Bouteflika’s long-time strategic partners, from members of the governing FLN party to trade unionists, have abandoned the president, peeling away layers of his ruling elite.

The 82-year-old president also relied on influential figures like Ali Haddad, who has made billions through public works projects awarded by the government and investments in the media.

He also funded Bouteflika’s election campaigns and heads the FCE, a top business association whose leaders have been long-time supporters of the president.

The forum for entrepreneurs has been hit by a series of resignations from members who have turned their backs on Bouteflika since the protests began on Feb 22.

“Voices inside the FCE exist and they have publicly called for an extraordinary General Assembly to replace Ali Haddad,” said Laid Benamor, former vice president of the organization, who resigned from it after the demonstrations began.

“He is today associated with cronyism and favors. The union must return to its original purpose, an apolitical economic space, to regain credibility.”

Haddad was not immediately available for comment.

A second businessman, Ourahmoune Nabil, described Haddad as one of the symbols of Bouteflika’s system of rule and added that he must go, echoing public sentiment.

“There won’t be a real change if Bouteflika leaves and Haddad stays,” he said.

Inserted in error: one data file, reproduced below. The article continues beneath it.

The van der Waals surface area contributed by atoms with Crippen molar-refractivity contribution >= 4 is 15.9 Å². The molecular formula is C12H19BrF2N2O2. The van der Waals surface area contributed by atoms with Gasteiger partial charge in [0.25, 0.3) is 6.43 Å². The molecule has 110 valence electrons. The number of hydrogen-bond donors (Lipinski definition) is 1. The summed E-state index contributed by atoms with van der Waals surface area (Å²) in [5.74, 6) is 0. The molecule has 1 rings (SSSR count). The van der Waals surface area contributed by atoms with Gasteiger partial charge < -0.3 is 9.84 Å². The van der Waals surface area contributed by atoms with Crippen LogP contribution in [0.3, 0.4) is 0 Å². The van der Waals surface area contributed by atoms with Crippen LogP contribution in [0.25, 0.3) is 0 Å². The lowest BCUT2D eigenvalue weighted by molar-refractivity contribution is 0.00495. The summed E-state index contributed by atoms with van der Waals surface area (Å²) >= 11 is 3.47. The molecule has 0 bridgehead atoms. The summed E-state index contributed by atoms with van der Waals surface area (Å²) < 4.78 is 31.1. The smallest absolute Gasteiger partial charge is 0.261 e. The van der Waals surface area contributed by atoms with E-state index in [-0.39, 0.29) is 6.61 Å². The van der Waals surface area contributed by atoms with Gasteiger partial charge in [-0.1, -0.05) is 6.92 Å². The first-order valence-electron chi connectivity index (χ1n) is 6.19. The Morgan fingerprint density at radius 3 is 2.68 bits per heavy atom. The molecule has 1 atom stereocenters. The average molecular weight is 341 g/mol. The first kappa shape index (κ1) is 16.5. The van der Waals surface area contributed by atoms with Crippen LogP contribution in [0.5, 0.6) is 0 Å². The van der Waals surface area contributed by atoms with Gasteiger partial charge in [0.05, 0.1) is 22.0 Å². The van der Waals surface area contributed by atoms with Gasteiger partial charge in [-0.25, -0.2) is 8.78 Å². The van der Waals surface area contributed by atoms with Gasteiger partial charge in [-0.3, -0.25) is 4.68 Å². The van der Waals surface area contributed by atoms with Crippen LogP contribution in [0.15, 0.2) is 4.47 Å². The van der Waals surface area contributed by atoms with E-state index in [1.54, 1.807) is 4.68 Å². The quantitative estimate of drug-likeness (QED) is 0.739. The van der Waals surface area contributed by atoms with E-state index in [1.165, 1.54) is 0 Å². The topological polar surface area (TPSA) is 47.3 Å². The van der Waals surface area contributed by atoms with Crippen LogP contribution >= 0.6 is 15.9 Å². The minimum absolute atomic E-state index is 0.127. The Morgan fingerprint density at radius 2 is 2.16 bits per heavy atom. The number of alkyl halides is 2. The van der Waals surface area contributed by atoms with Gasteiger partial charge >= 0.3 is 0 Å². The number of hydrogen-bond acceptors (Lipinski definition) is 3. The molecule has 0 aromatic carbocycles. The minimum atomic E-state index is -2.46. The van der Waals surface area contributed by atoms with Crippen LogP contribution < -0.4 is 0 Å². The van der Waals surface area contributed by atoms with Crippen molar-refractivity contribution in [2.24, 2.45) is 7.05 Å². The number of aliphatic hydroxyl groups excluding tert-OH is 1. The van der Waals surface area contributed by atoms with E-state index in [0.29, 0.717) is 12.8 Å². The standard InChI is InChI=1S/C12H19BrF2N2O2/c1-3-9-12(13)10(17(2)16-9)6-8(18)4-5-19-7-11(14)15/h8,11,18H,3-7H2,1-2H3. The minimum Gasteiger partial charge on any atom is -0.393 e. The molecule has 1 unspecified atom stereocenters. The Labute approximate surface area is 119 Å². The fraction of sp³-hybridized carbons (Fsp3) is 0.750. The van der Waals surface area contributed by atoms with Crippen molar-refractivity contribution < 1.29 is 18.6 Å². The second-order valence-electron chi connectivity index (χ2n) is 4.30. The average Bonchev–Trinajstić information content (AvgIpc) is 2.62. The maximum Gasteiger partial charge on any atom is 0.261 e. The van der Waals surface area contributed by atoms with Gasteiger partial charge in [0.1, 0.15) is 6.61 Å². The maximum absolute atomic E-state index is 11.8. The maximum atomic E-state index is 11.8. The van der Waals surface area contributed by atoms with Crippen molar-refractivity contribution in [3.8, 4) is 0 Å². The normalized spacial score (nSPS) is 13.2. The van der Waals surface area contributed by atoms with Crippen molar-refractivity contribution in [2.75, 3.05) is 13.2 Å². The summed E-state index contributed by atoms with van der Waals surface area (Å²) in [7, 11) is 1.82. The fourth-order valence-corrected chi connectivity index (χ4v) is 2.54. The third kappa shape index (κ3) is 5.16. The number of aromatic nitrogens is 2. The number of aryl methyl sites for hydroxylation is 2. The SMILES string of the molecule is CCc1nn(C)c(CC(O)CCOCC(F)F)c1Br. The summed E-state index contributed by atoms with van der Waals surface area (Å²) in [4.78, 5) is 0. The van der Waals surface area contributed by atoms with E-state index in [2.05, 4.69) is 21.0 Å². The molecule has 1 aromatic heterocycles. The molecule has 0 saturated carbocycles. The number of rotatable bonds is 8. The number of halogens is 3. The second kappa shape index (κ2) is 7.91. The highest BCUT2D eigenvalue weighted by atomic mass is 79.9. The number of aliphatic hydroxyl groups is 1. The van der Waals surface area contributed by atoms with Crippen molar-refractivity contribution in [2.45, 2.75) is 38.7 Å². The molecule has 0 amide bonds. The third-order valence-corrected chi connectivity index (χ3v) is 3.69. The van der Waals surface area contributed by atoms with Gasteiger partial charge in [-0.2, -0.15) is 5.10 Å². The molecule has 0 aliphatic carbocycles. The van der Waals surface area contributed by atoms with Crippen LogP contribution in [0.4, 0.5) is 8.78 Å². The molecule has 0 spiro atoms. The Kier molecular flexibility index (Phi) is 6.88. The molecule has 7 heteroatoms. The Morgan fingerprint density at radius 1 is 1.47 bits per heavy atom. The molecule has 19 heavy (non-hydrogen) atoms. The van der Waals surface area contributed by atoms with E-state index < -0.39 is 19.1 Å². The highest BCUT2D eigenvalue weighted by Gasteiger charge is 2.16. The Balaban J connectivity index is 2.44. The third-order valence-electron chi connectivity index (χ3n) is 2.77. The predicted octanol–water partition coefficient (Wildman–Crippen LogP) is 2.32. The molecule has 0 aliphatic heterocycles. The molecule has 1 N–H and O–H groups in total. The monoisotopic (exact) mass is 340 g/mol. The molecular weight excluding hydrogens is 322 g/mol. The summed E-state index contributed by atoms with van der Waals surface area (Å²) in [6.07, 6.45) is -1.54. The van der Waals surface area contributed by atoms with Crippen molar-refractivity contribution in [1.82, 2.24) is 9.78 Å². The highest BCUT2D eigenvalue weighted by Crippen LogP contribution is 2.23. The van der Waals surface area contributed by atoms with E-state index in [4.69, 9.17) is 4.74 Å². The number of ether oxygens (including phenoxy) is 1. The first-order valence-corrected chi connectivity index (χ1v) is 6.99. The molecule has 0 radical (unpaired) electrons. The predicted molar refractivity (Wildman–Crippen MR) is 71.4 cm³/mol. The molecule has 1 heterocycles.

The FCE was not immediately available for comment.

NO CLEAR SUCCESSOR

Bouteflika, 82, who has rarely been seen in public since suffering a stroke five years ago, bowed to the protesters last week by reversing plans to stand for a fifth term.

But he stopped short of stepping down and said he would stay in office until a new constitution is adopted, effectively extending his present term.

His move failed to placate Algerians, who want veterans of the 1954-1962 independence war against France who dominate the establishment to step aside so a new generation of leaders can create jobs, fight corruption and introduce greater freedoms.

Even if Bouteflika quits, Algerians could face a new crisis. There is no clear successor who has won the backing of the army and is younger than 70.

One option, experts say, is to create a high council of state that will set a date for general elections.

Bouteflika and his inner circle have built a multi-layered network of power over the years that includes the military — which often orchestrates politics from behind the scenes.

On Wednesday, army Chief of Staff Lieutenant General Ahmed Gaed Salah threw his weight behind protesters, saying they have expressed “noble aims”.

The ruling National Liberation Front party, known by its French acronym FLN, has also sided with the demonstrators, leaving Bouteflika more vulnerable than ever.

(Writing by Michael Georgy, Editing by William Maclean)

Source: OANN

U.S. Secretary of State Mike Pompeo and U.S. Ambassador to Israel David Friedman stand next to the dedication plaque at the U.S. embassy in Jerusalem
U.S. Secretary of State Mike Pompeo and U.S. Ambassador to Israel David Friedman stand next to the dedication plaque at the U.S. embassy in Jerusalem March 21, 2019. REUTERS/Jim Young/Pool

March 21, 2019

By Dan Williams

JERUSALEM (Reuters) – U.S. Secretary of State Mike Pompeo described Hezbollah on Wednesday as a risk to Middle East stability and conferred with Israel about the heavily armed, Iranian-backed Lebanese group ahead of a trip to Beirut.